Lucy GilhamSherrie Morreall
Leonora FiskeElaine Rinner-Singer
Ellen CreedMarilyn M. Sale
Albert FeatherDavid Kelso
Louisa CreedSheila Miller
Emily CreedSharon Vermeulen
Sister TheresaMary Lou Reyen
Offstage voices of Bates & Man from RochesterJohnn O. Rand

Sharon Vermeulen
Sherrie Morreall
David Kelso
Elaine Rinner-Singer

Newcomer sparkles on Poway stage

For The North County Times

Ruth Lepper

POWAY - Marilyn M. Sale is doing a remarkable job in her first-time-ever stage performance in the lead role in the charming mystery, "Ladies in Retirement."

Director Loree Cohen took a chance on casting a newcomer to community theater in this starring capacity and it's paying off. Sale has taken acting classes for several years but hadn't been inspired to audition for a play until now. She's glad she did, and so is the audience.

Sale plays Ellen Creed, a spinster living in comfort as housekeeper and companion to a retired actress. When she brings her two eccentric sisters home for an extended visit, daily situations become strained.

T'he sisters never really grew up and both depend on their elder sibling to care for them. Sheila Miller and Sharon Vermeulen play the sisters, Louisa and Emily.

Miller is a delight to watch as she reacts in a childlike fashion, including tattling on Emily to everything around her. Vermeulen's character is somewhat more contrary and cantankerous.

Both Miller and Vermeulen have appeared many times at the Poway Performing Arts Center and other theaters around the county. They bring a wealth of talent to the stage.

Elaine Rinner-Singer plays the retired actress Leonora Fiske. She emotes Leonora's lovely personality with as much aplomb as her irritability with the irascible sisters.

Enter Albert, the scheming nephew who pops in unexpectedly to borrow money from his Aunt Ellen. She's gone off to fetch the sisters, so Leonora steps in to bail out Albert from having made a few unauthorized withdrawals from the bank where he works.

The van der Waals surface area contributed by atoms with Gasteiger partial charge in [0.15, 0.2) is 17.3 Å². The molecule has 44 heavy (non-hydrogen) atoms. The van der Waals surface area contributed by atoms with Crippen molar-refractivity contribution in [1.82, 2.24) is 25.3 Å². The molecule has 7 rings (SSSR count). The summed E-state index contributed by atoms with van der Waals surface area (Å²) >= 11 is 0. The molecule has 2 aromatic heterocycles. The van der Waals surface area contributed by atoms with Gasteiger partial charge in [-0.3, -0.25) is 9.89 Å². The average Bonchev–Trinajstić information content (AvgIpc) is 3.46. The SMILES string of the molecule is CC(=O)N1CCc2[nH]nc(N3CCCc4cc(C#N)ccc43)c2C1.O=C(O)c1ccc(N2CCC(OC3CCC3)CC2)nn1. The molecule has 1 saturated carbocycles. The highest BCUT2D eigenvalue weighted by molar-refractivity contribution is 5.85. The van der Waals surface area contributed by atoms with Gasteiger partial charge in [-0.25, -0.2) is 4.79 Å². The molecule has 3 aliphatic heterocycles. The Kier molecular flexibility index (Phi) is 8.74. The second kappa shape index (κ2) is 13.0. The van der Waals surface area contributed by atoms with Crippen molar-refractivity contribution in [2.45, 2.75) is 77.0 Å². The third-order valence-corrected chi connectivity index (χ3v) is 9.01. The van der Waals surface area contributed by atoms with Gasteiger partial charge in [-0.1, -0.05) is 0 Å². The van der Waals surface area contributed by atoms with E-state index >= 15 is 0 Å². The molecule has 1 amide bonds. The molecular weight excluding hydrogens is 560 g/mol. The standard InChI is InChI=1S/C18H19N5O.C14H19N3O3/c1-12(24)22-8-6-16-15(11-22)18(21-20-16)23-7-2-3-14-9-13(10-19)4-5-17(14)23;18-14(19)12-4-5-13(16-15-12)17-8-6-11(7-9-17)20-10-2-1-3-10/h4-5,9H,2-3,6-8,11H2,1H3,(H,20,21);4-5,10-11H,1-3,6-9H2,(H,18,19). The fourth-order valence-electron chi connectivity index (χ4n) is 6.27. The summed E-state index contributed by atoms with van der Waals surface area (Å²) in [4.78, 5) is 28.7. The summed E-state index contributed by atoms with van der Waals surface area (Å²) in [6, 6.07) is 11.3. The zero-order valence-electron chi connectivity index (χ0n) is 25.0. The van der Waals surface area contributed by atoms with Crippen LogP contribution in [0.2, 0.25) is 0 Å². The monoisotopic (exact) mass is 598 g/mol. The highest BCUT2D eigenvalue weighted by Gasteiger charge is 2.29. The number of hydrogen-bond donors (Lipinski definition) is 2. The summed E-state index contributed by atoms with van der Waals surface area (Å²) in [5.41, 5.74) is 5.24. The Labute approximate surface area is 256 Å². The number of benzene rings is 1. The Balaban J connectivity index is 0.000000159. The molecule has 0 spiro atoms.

That's all we see of Albert in the first act. By the time he returns, Leonora has disappeared - mysteriously, of course. No one knows that Albert once met Leonora, except for Lucy, the flir tatious maid.

David Kelso gives an effulgent portrayal as the glib Albert. While the prodigal nephew con nives for his own gain, the meager touches of tenderness he shows the aunts is commendable for his character.

Sherrie Morreall is delectable as the enamored maid who agrees to do anything asked of her by Albert. Morreall is not only a newcomer to the Poway Performing Arts Center but to the San Diego area. She adapts well to her new surroundings and is an added plus to the local regime.

Mary Lou Reyen appears as Sister Theresa, a real "sister" from the nearby convent. Reyen is a natural for this part, evoking a persona typical for a nun in the 1800s.

Written by Edward Percy and Reginald Denham, the play is set in 1885 in a townsite some miles from London. The action takes place in the living room of a grand old manor. The elegant set was designed by Johnn 0. Rand, giving off an aura of warmth and coziness. An antique decor adds greatly to the overall ambiance.

Rand went overboard with this period piece, researching prominent English architectural styles.

"The house in this set was built in or around 1750 and added onto several times over the next 100 years," he said. "To show the progression, I started with the fireplace and Kentish-style bakeoven wall and trimmed the other two walls in 15- to 25-year leaps.

He challenges the audience to take note of the subtle changes. Sound design by Lou Alliano and lighting by Jim Millard add to the atmosphere, especially with the rain storms in the English countryside.

Costumes created by Cindy Charron and Cindy Swan are perfect for the period.